A: Well the commodity that drives a schedule more than anything is fuel, but sometimes ammo can drive a schedule. We tend to look at cost when scheduling and so we take a business case analysis approach to it. Sometimes we don’t have the option and we can’t look at it from a business case analysis; we just have to meet the mission and cost is not a factor. But we try to limit those expensive deals and that’s why it’s very important on this job to plan months ahead of time so we don’t have these to jump through hoops at the last minute.

Q: Do you all rely heavily on group meetings to plan schedules or is there any sort of common technology you all are using?

A: So internally everyone has access to the notional schedule that RASP produces. So that’s pretty much the driving force, you know my job is to keep that up to date. Anybody can look at that and tell us what ships are doing on a day-to-day basis. So that’s kind of internally how we communicate the schedule. Once everyone is on the same page with the schedules then I go ahead and plan the CLFs schedule in RASP.

Q: So is it RASP that is helping you schedule or are you the one making all of the decisions?

A: It would be great to be able to push the “solver” button and then RASP schedules everything out for me and be accurate but right now it’s not there. There are too many other factors that the program doesn’t know. But what it will do is provide about 10-50% of the schedule in any given month. Recently it has been on the lower end of that because of the planning for exercises going on now. But for the most part it will provide either a good starting point for my CLF schedule or at least a second opinion for it. At the end of the day, it is still very much a hands on schedule that involves a lot of communication to make it work.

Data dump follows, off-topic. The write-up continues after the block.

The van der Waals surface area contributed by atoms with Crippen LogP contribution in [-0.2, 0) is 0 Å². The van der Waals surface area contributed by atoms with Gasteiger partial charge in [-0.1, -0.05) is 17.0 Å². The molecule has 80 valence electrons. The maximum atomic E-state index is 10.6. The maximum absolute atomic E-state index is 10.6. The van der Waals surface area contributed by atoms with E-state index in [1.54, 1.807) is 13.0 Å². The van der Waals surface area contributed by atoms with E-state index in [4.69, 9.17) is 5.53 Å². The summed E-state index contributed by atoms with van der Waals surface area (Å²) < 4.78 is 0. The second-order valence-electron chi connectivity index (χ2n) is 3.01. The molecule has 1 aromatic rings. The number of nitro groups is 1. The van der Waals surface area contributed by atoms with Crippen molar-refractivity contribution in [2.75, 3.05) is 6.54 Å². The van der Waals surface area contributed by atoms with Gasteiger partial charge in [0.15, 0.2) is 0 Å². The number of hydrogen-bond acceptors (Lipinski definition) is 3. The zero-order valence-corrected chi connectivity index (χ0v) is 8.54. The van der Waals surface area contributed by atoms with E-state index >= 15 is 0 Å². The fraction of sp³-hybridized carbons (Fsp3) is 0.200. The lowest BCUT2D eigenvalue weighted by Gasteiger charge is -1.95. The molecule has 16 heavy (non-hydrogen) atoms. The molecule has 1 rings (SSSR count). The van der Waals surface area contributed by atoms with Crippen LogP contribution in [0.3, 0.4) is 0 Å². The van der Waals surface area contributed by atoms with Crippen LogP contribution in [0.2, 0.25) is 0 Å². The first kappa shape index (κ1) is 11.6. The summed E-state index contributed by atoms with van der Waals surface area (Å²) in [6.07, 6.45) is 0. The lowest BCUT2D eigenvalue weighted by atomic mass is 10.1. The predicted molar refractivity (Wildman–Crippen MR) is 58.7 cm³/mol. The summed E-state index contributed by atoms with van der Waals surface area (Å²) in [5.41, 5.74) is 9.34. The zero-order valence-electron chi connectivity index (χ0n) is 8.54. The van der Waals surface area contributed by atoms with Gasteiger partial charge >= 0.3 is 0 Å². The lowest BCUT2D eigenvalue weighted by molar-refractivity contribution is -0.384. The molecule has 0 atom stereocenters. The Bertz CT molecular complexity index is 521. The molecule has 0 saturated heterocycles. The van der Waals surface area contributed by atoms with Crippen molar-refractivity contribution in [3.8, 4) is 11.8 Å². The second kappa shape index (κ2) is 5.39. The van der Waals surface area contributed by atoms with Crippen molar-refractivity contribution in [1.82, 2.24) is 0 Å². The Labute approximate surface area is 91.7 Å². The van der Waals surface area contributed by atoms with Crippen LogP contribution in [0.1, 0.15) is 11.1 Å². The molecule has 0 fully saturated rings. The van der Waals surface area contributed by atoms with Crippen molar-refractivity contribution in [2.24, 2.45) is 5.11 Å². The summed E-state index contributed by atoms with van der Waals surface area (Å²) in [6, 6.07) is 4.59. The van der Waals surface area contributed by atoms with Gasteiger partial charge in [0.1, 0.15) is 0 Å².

Q: What recommendations would you have for your successors?

A: One of the hardest part of the scheduling process is not really the changes day-to-day, it’s the starting from scratch. From a schedule you have three to four months from now and trying to put the ships in the right position trying to schedule the RAS yourself takes a lot of time. I would tell them to keep on trying to push to get the solver to be able to help them in that aspect to make it a little easier cause if we do have that solver running very good a new guy could come in and it would be a lot easier, there is less chance for them to make mistakes, there is a smaller learning curve for them to make those hard decisions three to four months out.

The Ticonderoga-class guided-missile cruiser USS Antietam (CG 54) approaches the Military Sealift Command fleet replenishment oiler USNS Rappahannock (T-AO 204) before a refueling-at-sea. U.S. Navy photo by Mass Communication Specialist 3rd Class Ricardo R. Guzman

The Ticonderoga-class guided-missile cruiser USS Antietam (CG 54) approaches the Military Sealift Command fleet replenishment oiler USNS Rappahannock (T-AO 204) before a refueling-at-sea.
U.S. Navy photo by Mass Communication Specialist 3rd Class Ricardo R. Guzman